Microbial Ecology

, Volume 71, Issue 4, pp 901–911 | Cite as

Pulsed 13C2-Acetate Protein-SIP Unveils Epsilonproteobacteria as Dominant Acetate Utilizers in a Sulfate-Reducing Microbial Community Mineralizing Benzene

  • Robert Starke
  • Andreas Keller
  • Nico Jehmlich
  • Carsten Vogt
  • Hans H. Richnow
  • Sabine Kleinsteuber
  • Martin von Bergen
  • Jana SeifertEmail author
Environmental Microbiology


In a benzene-degrading and sulfate-reducing syntrophic consortium, a clostridium affiliated to the genus Pelotomaculum was previously described to ferment benzene while various sulfate-reducing Deltaproteobacteria and a member of the Epsilonproteobacteria were supposed to utilize acetate and hydrogen as key metabolites derived from benzene fermentation. However, the acetate utilization network within this community was not yet unveiled. In this study, we performed a pulsed 13C2-acetate protein stable isotope probing (protein-SIP) approach continuously spiking low amounts of acetate (10 μM per day) in addition to the ongoing mineralization of unlabeled benzene. Metaproteomics revealed high abundances of Clostridiales followed by Syntrophobacterales, Desulfobacterales, Desulfuromonadales, Desulfovibrionales, Archaeoglobales, and Campylobacterales. Pulsed acetate protein-SIP results indicated that members of the Campylobacterales, the Syntrophobacterales, the Archaeoglobales, the Clostridiales, and the Desulfobacterales were linked to acetate utilization in descending abundance. The Campylobacterales revealed the fastest and highest 13C incorporation. Previous experiments suggested that the activity of the Campylobacterales was not essential for anaerobic benzene degradation in the investigated community. However, these organisms were consistently detected in various hydrocarbon-degrading and sulfate-reducing consortia enriched from the same aquifer. Here, we demonstrate that this member of the Campylobacterales is the dominant acetate utilizer in the benzene-degrading microbial consortium.


Anaerobic benzene degradation Metaproteomics Carbon flow 



We acknowledge the financial support by the German Research Foundation, Priority Program 1319. We are grateful to Michaela Wunderlich and Sibylle Mothes from the UFZ Department Analytical Chemistry for acetate analysis as well as Jörg Ahlheim and Werner Kletzander from the UFZ Department Groundwater Remediation for assistance in sampling of biological material from the columns. Benjamin Scheer is acknowledged for the support in using the Orbitrap in the ProVIS laboratory. The authors are grateful for using the analytical facilities of the Centre for Chemical Microscopy (ProVIS) at the Helmholtz Centre for Environmental Research which is supported by the European Regional Development Funds (EFRE–Europe funds Saxony) and the Helmholtz Association. We thank LABGeM and the National Infrastructure France Génomique for enabling the use of the annotation platform MicroScope.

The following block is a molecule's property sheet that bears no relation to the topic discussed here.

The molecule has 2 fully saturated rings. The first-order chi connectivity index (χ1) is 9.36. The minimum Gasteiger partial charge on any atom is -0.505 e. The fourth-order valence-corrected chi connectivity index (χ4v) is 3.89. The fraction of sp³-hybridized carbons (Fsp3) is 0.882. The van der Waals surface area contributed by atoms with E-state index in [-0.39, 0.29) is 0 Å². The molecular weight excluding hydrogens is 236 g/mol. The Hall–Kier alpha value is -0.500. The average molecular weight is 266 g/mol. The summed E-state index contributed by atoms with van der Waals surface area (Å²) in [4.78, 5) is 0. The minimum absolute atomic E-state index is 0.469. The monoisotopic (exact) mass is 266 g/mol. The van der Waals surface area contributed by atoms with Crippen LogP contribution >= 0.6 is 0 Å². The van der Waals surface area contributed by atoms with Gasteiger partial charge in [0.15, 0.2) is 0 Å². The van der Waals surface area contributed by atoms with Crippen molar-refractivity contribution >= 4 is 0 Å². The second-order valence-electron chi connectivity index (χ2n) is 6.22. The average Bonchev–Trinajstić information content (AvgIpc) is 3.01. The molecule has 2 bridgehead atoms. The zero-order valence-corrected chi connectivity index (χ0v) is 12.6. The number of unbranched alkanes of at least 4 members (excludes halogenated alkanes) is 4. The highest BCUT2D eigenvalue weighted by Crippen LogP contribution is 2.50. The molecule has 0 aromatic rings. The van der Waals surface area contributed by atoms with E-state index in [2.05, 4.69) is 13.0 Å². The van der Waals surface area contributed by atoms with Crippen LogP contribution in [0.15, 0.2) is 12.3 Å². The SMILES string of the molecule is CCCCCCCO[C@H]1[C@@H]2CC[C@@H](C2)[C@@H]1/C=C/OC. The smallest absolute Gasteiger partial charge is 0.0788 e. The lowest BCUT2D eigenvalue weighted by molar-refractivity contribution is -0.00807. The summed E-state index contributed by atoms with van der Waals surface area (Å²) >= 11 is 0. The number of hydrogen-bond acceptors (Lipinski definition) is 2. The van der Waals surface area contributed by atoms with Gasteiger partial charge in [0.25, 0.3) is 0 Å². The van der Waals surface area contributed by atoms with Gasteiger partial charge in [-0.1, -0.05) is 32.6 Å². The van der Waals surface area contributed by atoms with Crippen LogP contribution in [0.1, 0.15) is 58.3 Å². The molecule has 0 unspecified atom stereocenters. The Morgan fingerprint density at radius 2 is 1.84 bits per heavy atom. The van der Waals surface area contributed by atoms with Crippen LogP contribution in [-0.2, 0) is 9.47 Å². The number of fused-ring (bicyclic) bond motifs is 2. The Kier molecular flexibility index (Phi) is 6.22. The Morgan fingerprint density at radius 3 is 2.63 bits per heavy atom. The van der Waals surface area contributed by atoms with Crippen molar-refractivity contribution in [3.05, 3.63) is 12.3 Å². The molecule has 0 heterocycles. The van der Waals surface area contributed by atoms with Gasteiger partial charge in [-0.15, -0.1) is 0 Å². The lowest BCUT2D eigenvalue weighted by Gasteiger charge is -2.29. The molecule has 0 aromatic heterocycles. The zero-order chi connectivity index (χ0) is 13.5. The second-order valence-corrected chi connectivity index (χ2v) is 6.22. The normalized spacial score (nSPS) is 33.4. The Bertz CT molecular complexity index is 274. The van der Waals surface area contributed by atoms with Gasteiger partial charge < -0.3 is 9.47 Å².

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Copyright information

© Springer Science+Business Media New York 2016

Authors and Affiliations

  1. 1.Institute for Animal ScienceUniversity of HohenheimStuttgartGermany
  2. 2.Department of ProteomicsHelmholtz-Centre for Environmental Research (UFZ)LeipzigGermany
  3. 3.Department of Isotope BiogeochemistryHelmholtz-Centre for Environmental Research (UFZ)LeipzigGermany
  4. 4.Department of Environmental MicrobiologyHelmholtz-Centre for Environmental Research (UFZ)LeipzigGermany
  5. 5.Department of MetabolomicsHelmholtz-Centre for Environmental Research (UFZ)LeipzigGermany

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